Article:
The Author Guy Blog

21st February 2024

Hello out there,

Welcome back. Last week, my son noted in an email reply to one of mine that he’d just noticed the hat in my signature line:

I replied that it was a component of my author “branding” but I had hoped it wouldn’t be so subtle as to go unnoticed by a family member for the better part of three years.

I am a proud member of the Honorable Order of Kentucky Colonels, an organization here in my home state dedicated to doing important charitable work for those less fortunate. To become a Colonel, one must be approved by the Secretary of State before the certificate is signed-off by the sitting governor. I’ve been a member since the mid-1980s, so my certificate was signed by the only woman governor in Kentucky’s history – Martha Lane Collins. All by way of explaining the hat is a Kentucky Colonel hat.

The Old English “G” (that also appears in my name on my book covers) holds special meaning to me because it’s how my late father signed his name. I recalled this uniqueness and have proudly incorporated it into my author branding.

One final bit of branding is the salutation I employ at the end of written correspondence:

The Author Guy

Simple explanation. I’ve gained a tad bit of recognition (dare I say, notoriety) in my hometown of Bowling Green due to my novels and my monthly newspaper column, and I have a rather unique last name. When I’m introduced to someone for the first time, the name recognition sometimes kicks in, and more than once I’ve heard, “Oh, you’re the author guy.”

Until next week … Vaya con Dios

Larry B. Gildersleeve


16 th February 2024

Hello out there,

Welcome back. Last week I commented that opinions are like noses – everyone has one. I wrote it because I disagreed with what I felt was an untrue and unfounded statement of absolute posted to an author-centric Facebook group. It caused me to ponder so many other “absolute” statements and admonishments I’ve read over the past ten years regarding the craft of writing.

It’s been my (albeit limited) experience that most of these proffers of advice come from people who are either not published authors, or if they are, unsuccessful ones. I’m remined of the old saw: “Those who can – do. Those who can’t or won’t – teach.” Here are just two that came two mind that I felt were worth sharing.

A now-deceased supposed writing “expert” by the name of Bickham had an entire chapter in his book entitled “Don’t describe the weather.” He goes on with the added admonishment to never begin a book with weather. Well, perhaps he had in mind the infamous and much-maligned opening of “It was a dark and stormy night.” But to never describe the weather, something that is such a big part of our daily lives? Something that is a great source of the all-important conflict essential in a work of fiction? I humbly beg to disagree.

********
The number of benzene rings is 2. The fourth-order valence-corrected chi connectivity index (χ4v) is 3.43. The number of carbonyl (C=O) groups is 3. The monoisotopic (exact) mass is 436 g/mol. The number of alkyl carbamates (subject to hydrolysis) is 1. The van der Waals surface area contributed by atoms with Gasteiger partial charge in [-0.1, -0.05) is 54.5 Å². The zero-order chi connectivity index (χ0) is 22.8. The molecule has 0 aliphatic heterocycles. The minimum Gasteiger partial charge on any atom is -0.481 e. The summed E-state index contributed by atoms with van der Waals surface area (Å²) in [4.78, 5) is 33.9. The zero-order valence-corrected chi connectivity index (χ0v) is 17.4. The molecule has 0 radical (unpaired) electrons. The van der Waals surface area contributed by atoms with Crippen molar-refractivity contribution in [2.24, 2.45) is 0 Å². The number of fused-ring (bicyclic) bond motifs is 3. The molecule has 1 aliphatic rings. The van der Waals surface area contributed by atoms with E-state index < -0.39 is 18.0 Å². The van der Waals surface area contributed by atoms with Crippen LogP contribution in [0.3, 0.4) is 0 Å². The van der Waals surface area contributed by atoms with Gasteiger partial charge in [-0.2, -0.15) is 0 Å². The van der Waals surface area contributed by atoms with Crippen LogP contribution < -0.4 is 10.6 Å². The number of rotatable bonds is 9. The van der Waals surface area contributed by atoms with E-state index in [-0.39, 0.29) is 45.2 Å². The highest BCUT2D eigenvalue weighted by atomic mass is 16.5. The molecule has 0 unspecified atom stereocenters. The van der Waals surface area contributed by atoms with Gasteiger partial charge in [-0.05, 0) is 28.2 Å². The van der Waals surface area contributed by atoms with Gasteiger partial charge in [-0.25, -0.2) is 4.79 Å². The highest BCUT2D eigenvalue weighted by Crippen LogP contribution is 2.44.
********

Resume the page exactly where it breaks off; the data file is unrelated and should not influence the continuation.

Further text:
Early in my ten-year author journey, I attended a two-day writers’ conference. One of the instructors, a purported bestselling author, told the class she hated the use of “he said or she said” in attributing dialogue to characters, and it should be avoided at all cost. It occurred to me sitting there that she probably hadn’t read many classics, or legitimate bestselling books. One of my favorite authors, the late renowned Robert B. Parker, sprinkled “he said” and “she said” all over his pages of dialogue. And as an added note, I saw that same admonishment against the use in a
recent Facebook author group posting. Oh, well.

Until next week … Vaya con Dios – and Happy Valentine’s Day!

Larry B. Gildersleeve


9th February 2024

Hello out there,

Welcome back. I have so much to learn about my chosen craft of fiction writing that I seek advice and information whenever and wherever I can find it. As a result, I’ve joined several author-centric Facebook groups and up until now I just read the postings, make notes when appropriate, and keep on scrolling. But not this week.

An author inquired of the group if her already-published indie novel had any chance of being picked up by a mainstream publishing house. Another group member responded “Absolutely not” and went on to opine that it would only happen if the book had achieved stunning sales success, as was the one-off and well-known instance of Fifty Shades of Grey. Two, possibly
three, problems with that response.

First, I don’t believe in “absolutes” in the co-joined worlds of writing and publishing. Second, from personal experience, I know the “absolutely not” to be absolutely not true. My award-winning fourth novel, Blue by You, did not achieve great sales success (as is the case for 99.9% of self-published books – it’s just a sad but true reality). But it will be republished and re-released later this year by an affiliate imprint of one of the world’s Big Five publishing houses.

The third possible problem with the “absolutely not” statement is that I can’t find the woman’s three-part name anywhere as a published author. If she is, then I guess it’s with a nom de plume. If she’s not a published author, from whence gains her this “absolute” insight?